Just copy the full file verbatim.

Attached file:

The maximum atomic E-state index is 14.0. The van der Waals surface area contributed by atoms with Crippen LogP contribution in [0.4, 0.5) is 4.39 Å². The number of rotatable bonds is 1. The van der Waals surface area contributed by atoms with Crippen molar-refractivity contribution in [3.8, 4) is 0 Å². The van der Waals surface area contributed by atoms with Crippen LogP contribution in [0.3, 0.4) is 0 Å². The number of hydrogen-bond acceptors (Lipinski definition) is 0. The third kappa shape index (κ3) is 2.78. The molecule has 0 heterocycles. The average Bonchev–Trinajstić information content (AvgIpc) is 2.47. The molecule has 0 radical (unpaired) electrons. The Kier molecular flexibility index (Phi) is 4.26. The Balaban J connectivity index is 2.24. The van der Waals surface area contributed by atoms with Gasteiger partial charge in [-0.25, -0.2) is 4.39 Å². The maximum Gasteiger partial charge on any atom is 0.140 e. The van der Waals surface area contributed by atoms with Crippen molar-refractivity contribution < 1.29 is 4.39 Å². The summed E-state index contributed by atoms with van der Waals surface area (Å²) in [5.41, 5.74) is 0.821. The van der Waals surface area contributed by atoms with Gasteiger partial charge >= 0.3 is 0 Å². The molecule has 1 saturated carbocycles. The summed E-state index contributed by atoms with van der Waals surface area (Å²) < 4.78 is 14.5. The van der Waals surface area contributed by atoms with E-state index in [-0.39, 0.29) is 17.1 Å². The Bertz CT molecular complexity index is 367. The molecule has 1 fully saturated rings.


The maximum atomic E-state index is 14.0. The van der Waals surface area contributed by atoms with Crippen LogP contribution in [0.4, 0.5) is 4.39 Å². The number of rotatable bonds is 1. The van der Waals surface area contributed by atoms with Crippen molar-refractivity contribution in [3.8, 4) is 0 Å². The van der Waals surface area contributed by atoms with Crippen LogP contribution in [0.3, 0.4) is 0 Å². The number of hydrogen-bond acceptors (Lipinski definition) is 0. The third kappa shape index (κ3) is 2.78. The molecule has 0 heterocycles. The average Bonchev–Trinajstić information content (AvgIpc) is 2.47. The molecule has 0 radical (unpaired) electrons. The Kier molecular flexibility index (Phi) is 4.26. The Balaban J connectivity index is 2.24. The van der Waals surface area contributed by atoms with Gasteiger partial charge in [-0.25, -0.2) is 4.39 Å². The maximum Gasteiger partial charge on any atom is 0.140 e. The van der Waals surface area contributed by atoms with Crippen molar-refractivity contribution < 1.29 is 4.39 Å². The summed E-state index contributed by atoms with van der Waals surface area (Å²) in [5.41, 5.74) is 0.821. The van der Waals surface area contributed by atoms with Gasteiger partial charge >= 0.3 is 0 Å². The molecule has 1 saturated carbocycles. The summed E-state index contributed by atoms with van der Waals surface area (Å²) < 4.78 is 14.5. The van der Waals surface area contributed by atoms with E-state index in [-0.39, 0.29) is 17.1 Å². The Bertz CT molecular complexity index is 367. The molecule has 1 fully saturated rings.